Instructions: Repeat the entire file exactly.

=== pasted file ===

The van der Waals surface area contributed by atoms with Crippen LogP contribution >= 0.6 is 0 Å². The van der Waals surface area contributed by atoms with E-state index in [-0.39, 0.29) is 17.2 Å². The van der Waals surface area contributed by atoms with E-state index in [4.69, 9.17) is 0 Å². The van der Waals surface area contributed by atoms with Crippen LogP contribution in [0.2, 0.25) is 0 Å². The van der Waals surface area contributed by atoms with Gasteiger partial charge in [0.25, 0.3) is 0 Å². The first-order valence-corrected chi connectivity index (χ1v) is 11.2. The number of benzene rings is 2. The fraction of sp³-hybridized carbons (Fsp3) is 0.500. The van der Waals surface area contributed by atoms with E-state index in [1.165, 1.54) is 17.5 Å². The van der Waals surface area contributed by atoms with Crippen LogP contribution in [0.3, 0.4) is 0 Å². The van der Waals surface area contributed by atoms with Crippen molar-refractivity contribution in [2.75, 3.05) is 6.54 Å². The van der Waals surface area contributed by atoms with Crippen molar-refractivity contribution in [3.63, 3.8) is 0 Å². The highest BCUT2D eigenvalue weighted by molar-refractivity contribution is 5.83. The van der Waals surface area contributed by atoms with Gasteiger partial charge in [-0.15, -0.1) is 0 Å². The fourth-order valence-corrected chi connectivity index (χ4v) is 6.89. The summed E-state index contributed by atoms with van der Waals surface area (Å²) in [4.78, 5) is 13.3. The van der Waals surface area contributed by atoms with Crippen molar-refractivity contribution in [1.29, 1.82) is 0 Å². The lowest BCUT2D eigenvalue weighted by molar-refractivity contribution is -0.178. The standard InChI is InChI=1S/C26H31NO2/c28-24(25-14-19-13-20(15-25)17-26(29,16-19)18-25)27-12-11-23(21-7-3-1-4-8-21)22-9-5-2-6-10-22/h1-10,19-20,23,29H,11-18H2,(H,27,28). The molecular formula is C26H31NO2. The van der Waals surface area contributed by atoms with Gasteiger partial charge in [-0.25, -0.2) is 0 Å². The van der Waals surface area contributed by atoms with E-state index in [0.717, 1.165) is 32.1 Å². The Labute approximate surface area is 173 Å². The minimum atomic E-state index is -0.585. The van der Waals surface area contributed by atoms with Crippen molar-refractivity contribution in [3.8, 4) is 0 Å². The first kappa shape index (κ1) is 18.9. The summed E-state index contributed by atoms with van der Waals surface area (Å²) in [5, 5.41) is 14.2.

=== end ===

The van der Waals surface area contributed by atoms with Crippen LogP contribution >= 0.6 is 0 Å². The van der Waals surface area contributed by atoms with E-state index in [-0.39, 0.29) is 17.2 Å². The van der Waals surface area contributed by atoms with E-state index in [4.69, 9.17) is 0 Å². The van der Waals surface area contributed by atoms with Crippen LogP contribution in [0.2, 0.25) is 0 Å². The van der Waals surface area contributed by atoms with Gasteiger partial charge in [0.25, 0.3) is 0 Å². The first-order valence-corrected chi connectivity index (χ1v) is 11.2. The number of benzene rings is 2. The fraction of sp³-hybridized carbons (Fsp3) is 0.500. The van der Waals surface area contributed by atoms with E-state index in [1.165, 1.54) is 17.5 Å². The van der Waals surface area contributed by atoms with Crippen LogP contribution in [0.3, 0.4) is 0 Å². The van der Waals surface area contributed by atoms with Crippen molar-refractivity contribution in [2.75, 3.05) is 6.54 Å². The van der Waals surface area contributed by atoms with Crippen molar-refractivity contribution in [3.63, 3.8) is 0 Å². The highest BCUT2D eigenvalue weighted by molar-refractivity contribution is 5.83. The van der Waals surface area contributed by atoms with Gasteiger partial charge in [-0.15, -0.1) is 0 Å². The fourth-order valence-corrected chi connectivity index (χ4v) is 6.89. The summed E-state index contributed by atoms with van der Waals surface area (Å²) in [4.78, 5) is 13.3. The van der Waals surface area contributed by atoms with Crippen molar-refractivity contribution in [1.29, 1.82) is 0 Å². The lowest BCUT2D eigenvalue weighted by molar-refractivity contribution is -0.178. The standard InChI is InChI=1S/C26H31NO2/c28-24(25-14-19-13-20(15-25)17-26(29,16-19)18-25)27-12-11-23(21-7-3-1-4-8-21)22-9-5-2-6-10-22/h1-10,19-20,23,29H,11-18H2,(H,27,28). The molecular formula is C26H31NO2. The van der Waals surface area contributed by atoms with Gasteiger partial charge in [-0.25, -0.2) is 0 Å². The van der Waals surface area contributed by atoms with E-state index in [0.717, 1.165) is 32.1 Å². The Labute approximate surface area is 173 Å². The minimum atomic E-state index is -0.585. The van der Waals surface area contributed by atoms with Crippen molar-refractivity contribution in [3.8, 4) is 0 Å². The first kappa shape index (κ1) is 18.9. The summed E-state index contributed by atoms with van der Waals surface area (Å²) in [5, 5.41) is 14.2.